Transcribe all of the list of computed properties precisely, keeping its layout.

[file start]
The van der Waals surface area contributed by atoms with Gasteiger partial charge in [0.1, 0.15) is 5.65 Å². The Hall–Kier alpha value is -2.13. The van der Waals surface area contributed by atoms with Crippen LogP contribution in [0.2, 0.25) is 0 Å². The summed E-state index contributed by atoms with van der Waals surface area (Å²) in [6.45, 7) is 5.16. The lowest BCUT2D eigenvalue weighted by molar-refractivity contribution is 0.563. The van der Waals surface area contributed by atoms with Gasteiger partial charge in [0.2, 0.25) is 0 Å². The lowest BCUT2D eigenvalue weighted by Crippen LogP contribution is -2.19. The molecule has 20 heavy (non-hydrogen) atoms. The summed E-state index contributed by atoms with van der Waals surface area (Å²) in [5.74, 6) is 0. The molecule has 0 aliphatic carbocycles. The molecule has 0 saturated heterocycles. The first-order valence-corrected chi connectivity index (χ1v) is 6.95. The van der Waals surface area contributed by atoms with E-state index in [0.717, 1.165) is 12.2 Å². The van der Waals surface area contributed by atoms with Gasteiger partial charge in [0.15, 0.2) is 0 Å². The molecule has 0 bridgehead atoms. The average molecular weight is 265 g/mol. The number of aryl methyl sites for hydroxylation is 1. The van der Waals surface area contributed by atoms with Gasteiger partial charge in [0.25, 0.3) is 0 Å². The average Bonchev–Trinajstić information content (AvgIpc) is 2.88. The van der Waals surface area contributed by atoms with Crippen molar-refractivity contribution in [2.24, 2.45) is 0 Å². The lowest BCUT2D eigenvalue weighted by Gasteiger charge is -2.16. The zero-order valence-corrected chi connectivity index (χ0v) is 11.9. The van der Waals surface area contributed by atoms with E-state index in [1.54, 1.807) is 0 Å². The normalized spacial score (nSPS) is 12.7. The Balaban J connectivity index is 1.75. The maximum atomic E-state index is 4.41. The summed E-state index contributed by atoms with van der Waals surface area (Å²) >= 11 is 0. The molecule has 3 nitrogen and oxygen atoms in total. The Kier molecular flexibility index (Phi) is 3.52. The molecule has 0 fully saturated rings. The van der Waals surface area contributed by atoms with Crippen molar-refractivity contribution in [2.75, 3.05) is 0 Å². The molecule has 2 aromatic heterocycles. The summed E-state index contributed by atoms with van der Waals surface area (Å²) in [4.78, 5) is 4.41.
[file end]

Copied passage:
The van der Waals surface area contributed by atoms with Gasteiger partial charge in [0.1, 0.15) is 5.65 Å². The Hall–Kier alpha value is -2.13. The van der Waals surface area contributed by atoms with Crippen LogP contribution in [0.2, 0.25) is 0 Å². The summed E-state index contributed by atoms with van der Waals surface area (Å²) in [6.45, 7) is 5.16. The lowest BCUT2D eigenvalue weighted by molar-refractivity contribution is 0.563. The van der Waals surface area contributed by atoms with Gasteiger partial charge in [0.2, 0.25) is 0 Å². The lowest BCUT2D eigenvalue weighted by Crippen LogP contribution is -2.19. The molecule has 20 heavy (non-hydrogen) atoms. The summed E-state index contributed by atoms with van der Waals surface area (Å²) in [5.74, 6) is 0. The molecule has 0 aliphatic carbocycles. The molecule has 0 saturated heterocycles. The first-order valence-corrected chi connectivity index (χ1v) is 6.95. The van der Waals surface area contributed by atoms with E-state index in [0.717, 1.165) is 12.2 Å². The van der Waals surface area contributed by atoms with Gasteiger partial charge in [0.15, 0.2) is 0 Å². The molecule has 0 bridgehead atoms. The average molecular weight is 265 g/mol. The number of aryl methyl sites for hydroxylation is 1. The van der Waals surface area contributed by atoms with Gasteiger partial charge in [0.25, 0.3) is 0 Å². The average Bonchev–Trinajstić information content (AvgIpc) is 2.88. The van der Waals surface area contributed by atoms with Crippen molar-refractivity contribution in [2.24, 2.45) is 0 Å². The lowest BCUT2D eigenvalue weighted by Gasteiger charge is -2.16. The zero-order valence-corrected chi connectivity index (χ0v) is 11.9. The van der Waals surface area contributed by atoms with E-state index in [1.54, 1.807) is 0 Å². The normalized spacial score (nSPS) is 12.7. The Balaban J connectivity index is 1.75. The maximum atomic E-state index is 4.41. The summed E-state index contributed by atoms with van der Waals surface area (Å²) >= 11 is 0. The molecule has 3 nitrogen and oxygen atoms in total. The Kier molecular flexibility index (Phi) is 3.52. The molecule has 0 fully saturated rings. The van der Waals surface area contributed by atoms with Crippen molar-refractivity contribution in [2.75, 3.05) is 0 Å². The molecule has 2 aromatic heterocycles. The summed E-state index contributed by atoms with van der Waals surface area (Å²) in [4.78, 5) is 4.41.